If you simply use pip to install piglowserver, you can install it into the system wide location using:

pip install git+https://github.com/pkshiu/piglowserver.git

This will typically result in the files going to:


Because piglowserver requires flask etc, those will also be installed globally.

Optoin 3: Install as source

If you want to play with the source files, you will want to checkout the source from github directly. If you run from source, make sure the project root directory (src) is in your python path:

export PYTHONPATH={my_virtual_env}/src

Getting Hardware Permission

Because accessing the PiGlow board requires access to the i2c bus and library, your normal "pi" user account cannot do that. Do not run as root or use sudo. Instead, simple add the user to the i2c user group:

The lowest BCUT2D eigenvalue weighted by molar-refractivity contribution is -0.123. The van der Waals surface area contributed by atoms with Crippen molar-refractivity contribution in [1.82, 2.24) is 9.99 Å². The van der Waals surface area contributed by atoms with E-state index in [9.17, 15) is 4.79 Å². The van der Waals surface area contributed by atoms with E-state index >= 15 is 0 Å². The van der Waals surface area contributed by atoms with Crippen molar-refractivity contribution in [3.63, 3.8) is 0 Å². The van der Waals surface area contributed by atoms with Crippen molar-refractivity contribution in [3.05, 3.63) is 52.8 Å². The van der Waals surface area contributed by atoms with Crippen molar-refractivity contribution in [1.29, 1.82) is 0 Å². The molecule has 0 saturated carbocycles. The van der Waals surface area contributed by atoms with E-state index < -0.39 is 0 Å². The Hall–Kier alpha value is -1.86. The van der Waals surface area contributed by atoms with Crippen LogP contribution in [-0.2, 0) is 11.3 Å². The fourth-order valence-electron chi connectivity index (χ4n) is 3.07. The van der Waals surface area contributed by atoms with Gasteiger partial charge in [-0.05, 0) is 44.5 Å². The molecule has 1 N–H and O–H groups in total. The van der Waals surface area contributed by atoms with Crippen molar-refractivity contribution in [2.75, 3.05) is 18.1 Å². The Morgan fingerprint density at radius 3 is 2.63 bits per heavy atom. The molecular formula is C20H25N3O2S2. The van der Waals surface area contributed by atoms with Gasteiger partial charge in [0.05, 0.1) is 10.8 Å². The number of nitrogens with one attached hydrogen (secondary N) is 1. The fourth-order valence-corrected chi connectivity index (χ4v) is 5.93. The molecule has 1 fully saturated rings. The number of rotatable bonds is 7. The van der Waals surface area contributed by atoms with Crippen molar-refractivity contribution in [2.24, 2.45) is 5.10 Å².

sudo adduser pi i2c

Using PiGlowServer

After installation, depending on where you installed the package, e.g. /usr/local/lib/python2.7/site-packages/piglowserver or {my_virtual_env}/lib/python2.7/site-packages/piglowserver

# start up the API server:
python /usrlocal/lib/python2.7/site-packages/piglowserver/pg_rest_server.py

# run the tests and watch the LED comes on and off (this takes a long time)
# feel free to control-c out of it after awhile:
python /usrlocal/lib/python2.7/site-packages/piglowserver/tests.py

# start up the web server in a separate window:
python /usrlocal/lib/python2.7/site-packages/piglowserver/pg_control.py

# now point your browser to your RPi on port 8000 and try the web interface